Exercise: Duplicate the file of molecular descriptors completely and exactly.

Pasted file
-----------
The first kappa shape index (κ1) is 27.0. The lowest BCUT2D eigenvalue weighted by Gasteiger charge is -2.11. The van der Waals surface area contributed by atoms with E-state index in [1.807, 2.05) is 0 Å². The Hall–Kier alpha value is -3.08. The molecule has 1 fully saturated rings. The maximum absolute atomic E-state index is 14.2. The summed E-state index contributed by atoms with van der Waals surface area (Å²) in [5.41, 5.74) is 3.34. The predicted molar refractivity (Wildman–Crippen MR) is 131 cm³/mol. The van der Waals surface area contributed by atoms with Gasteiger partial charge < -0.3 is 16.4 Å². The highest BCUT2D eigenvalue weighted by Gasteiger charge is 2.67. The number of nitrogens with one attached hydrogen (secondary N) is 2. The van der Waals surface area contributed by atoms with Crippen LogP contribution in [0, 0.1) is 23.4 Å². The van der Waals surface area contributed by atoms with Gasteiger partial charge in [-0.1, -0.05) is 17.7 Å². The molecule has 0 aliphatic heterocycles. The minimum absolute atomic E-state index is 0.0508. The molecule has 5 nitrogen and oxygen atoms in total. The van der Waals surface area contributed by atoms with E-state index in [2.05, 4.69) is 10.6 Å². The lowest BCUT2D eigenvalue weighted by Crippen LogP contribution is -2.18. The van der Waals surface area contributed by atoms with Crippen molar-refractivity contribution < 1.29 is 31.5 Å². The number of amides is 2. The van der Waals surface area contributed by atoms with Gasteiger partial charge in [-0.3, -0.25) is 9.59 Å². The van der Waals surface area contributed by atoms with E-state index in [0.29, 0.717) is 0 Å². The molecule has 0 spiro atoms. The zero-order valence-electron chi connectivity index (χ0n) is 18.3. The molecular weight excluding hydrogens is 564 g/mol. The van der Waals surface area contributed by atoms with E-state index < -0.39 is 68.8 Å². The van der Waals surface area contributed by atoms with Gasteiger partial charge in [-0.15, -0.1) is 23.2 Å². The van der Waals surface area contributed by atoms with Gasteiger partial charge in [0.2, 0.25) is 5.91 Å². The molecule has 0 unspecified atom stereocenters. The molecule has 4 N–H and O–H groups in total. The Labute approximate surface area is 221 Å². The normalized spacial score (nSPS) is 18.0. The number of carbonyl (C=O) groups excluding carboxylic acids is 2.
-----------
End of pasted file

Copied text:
The first kappa shape index (κ1) is 27.0. The lowest BCUT2D eigenvalue weighted by Gasteiger charge is -2.11. The van der Waals surface area contributed by atoms with E-state index in [1.807, 2.05) is 0 Å². The Hall–Kier alpha value is -3.08. The molecule has 1 fully saturated rings. The maximum absolute atomic E-state index is 14.2. The summed E-state index contributed by atoms with van der Waals surface area (Å²) in [5.41, 5.74) is 3.34. The predicted molar refractivity (Wildman–Crippen MR) is 131 cm³/mol. The van der Waals surface area contributed by atoms with Gasteiger partial charge < -0.3 is 16.4 Å². The highest BCUT2D eigenvalue weighted by Gasteiger charge is 2.67. The number of nitrogens with one attached hydrogen (secondary N) is 2. The van der Waals surface area contributed by atoms with Crippen LogP contribution in [0, 0.1) is 23.4 Å². The van der Waals surface area contributed by atoms with Gasteiger partial charge in [-0.1, -0.05) is 17.7 Å². The molecule has 0 aliphatic heterocycles. The minimum absolute atomic E-state index is 0.0508. The molecule has 5 nitrogen and oxygen atoms in total. The van der Waals surface area contributed by atoms with E-state index in [2.05, 4.69) is 10.6 Å². The lowest BCUT2D eigenvalue weighted by Crippen LogP contribution is -2.18. The van der Waals surface area contributed by atoms with Crippen molar-refractivity contribution < 1.29 is 31.5 Å². The number of amides is 2. The van der Waals surface area contributed by atoms with Gasteiger partial charge in [-0.3, -0.25) is 9.59 Å². The van der Waals surface area contributed by atoms with E-state index in [0.29, 0.717) is 0 Å². The molecule has 0 spiro atoms. The zero-order valence-electron chi connectivity index (χ0n) is 18.3. The molecular weight excluding hydrogens is 564 g/mol. The van der Waals surface area contributed by atoms with E-state index < -0.39 is 68.8 Å². The van der Waals surface area contributed by atoms with Gasteiger partial charge in [-0.15, -0.1) is 23.2 Å². The van der Waals surface area contributed by atoms with Gasteiger partial charge in [0.2, 0.25) is 5.91 Å². The molecule has 0 unspecified atom stereocenters. The molecule has 4 N–H and O–H groups in total. The Labute approximate surface area is 221 Å². The normalized spacial score (nSPS) is 18.0. The number of carbonyl (C=O) groups excluding carboxylic acids is 2.